Global chorus calling for end to US instigated sanctions includes many Caribbean voices
Residents in the British Overseas Territory of the Virgin Islands submitted a petition to Governor John Rankin addressed to United Kingdom Foreign Secretary Dominic Raab, urging the politician to use his Government’s Special Relationship with the United States to lift that country’s blockade of Cuba in the interest of humanitarian assistance. The petition, which will be sent to the UK Government’s Foreign, Commonwealth and Development Office highlights the Covid19 surge Cuba has been experiencing since June, where almost 600,000 cases have resulted in more than 5,000 deaths.
The embargo is enforced mainly through several pieces of legislation, some of which have roots in sanctions imposed on Cuba since the successful Revolution led by Fidel Castro which defeated the dictatorship of Fulgencio Batista in 1959. These punitive laws include the Trading with the Enemy Act of 1917, the Foreign Assistance Act of 1961, the Cuban Assets Control Regulations of 1963, the Cuban Democracy Act of 1992, the Helms–Burton Act of 1996, and the Trade Sanctions Reform and Export Enhancement Act of 2000. Coordinated by the US government’s Office of Foreign Asset Control [OFAC] – part of the infrastructure of the blockade/sanctions policy to prevent financial collaboration with Cuba – sanctions can also be imposed on countries that trade with Cuba; a consequence which has impacted the island’s ability to source hospital gowns, syringes and other items needed to combat the Covid 19 pandemic. In addition, the blockade policy intends to restrict shipping or airline links by deterring companies and corporations with threats of financial penalties.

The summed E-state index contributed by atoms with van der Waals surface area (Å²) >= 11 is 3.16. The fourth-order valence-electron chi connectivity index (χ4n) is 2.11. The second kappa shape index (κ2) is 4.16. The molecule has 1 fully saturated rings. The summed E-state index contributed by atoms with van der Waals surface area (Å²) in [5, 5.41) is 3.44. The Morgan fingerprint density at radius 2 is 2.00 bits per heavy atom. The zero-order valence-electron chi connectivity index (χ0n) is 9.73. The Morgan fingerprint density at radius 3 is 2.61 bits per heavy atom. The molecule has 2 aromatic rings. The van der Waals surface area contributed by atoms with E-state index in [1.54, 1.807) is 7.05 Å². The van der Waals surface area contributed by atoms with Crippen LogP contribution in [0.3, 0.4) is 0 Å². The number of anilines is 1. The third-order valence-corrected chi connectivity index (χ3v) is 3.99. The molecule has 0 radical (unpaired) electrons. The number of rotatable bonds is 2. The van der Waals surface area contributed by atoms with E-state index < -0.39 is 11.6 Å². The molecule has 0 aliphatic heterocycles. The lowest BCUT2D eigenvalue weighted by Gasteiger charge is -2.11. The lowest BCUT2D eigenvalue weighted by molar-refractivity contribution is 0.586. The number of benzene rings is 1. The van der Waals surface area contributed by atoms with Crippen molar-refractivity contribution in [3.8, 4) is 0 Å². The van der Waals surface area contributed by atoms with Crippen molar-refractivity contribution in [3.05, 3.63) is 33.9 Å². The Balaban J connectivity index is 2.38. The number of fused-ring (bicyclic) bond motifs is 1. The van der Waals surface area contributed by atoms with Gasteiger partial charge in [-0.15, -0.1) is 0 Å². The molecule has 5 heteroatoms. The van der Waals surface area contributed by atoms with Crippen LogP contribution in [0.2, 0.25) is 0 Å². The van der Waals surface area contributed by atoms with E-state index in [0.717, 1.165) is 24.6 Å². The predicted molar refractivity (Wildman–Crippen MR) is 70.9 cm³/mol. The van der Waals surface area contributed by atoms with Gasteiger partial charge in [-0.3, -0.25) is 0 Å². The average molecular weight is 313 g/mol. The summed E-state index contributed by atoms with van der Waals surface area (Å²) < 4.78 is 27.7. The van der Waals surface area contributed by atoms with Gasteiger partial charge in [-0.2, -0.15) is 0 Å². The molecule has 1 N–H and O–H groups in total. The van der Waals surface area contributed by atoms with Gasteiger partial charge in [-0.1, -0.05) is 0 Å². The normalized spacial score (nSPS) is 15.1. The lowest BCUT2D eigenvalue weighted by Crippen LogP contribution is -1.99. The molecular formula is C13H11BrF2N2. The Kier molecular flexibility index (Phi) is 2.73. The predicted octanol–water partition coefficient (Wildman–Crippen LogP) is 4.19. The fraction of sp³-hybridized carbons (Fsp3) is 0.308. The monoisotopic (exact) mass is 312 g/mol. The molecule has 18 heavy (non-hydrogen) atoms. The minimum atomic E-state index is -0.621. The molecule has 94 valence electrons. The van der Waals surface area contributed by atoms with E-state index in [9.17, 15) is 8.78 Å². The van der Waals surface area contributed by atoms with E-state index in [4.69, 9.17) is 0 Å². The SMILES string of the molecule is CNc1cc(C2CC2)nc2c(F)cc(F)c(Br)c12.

“Cuba was the one country that supported the anti-apartheid struggle in southern Africa with both arms and soldiers,” said one of the petition’s organizers, Eugenia O’Neal. “They were the first country to respond to the Ebola crisis some years ago. We feel that it’s our turn now to show solidarity and do what we can to help the people of Cuba.”
Cuba sent more than a hundred health workers to West Africa following the 2014 Ebola outbreak and fought the South Africa military, inflicting several defeats on apartheid forces which resulted in their withdrawal from Angola, and ultimately led to to the defeat of the racist regime. Cuba’s internationalism has also seen thousands of Haitians receive free medical care from Cuban doctors in Haiti and the donation of goods and assistance to several countries of the region following natural disasters. Thousands of students from throughout the region have also received medical, engineering and other scholarships to study in Cuban traing and educational institutions.
“Cuba has been a good friend to the Caribbean and is now a friend in dire need so we must respond,” says Mohammed Tarabay, a co-organizer of the petition which was delivered to the Governor’s Office on 31st August. “No other country is subject to the level of sanctions the US has imposed on Cuba and no other island has been as consistently internationalist and humanitarian in its outlook.” He added that “we want to thank all those who quickly agreed to sign and who drafted others to sign. We hope that the petition brings more attention to the punishing effects of the blockade on a country that has done no harm to others.”
Signatories to the petition include political activist, Cindy Rosan, businesspeople, David Penn and Albert “Pop” Stevens, writers, Patricia Turnbull, Verna Penn Moll and Richard Georges, as well as BVI’s Deputy Premier Minister for Education, Culture, Youth Affairs, Fisheries and Agriculture Dr. the Hon. Sowande Wheatley.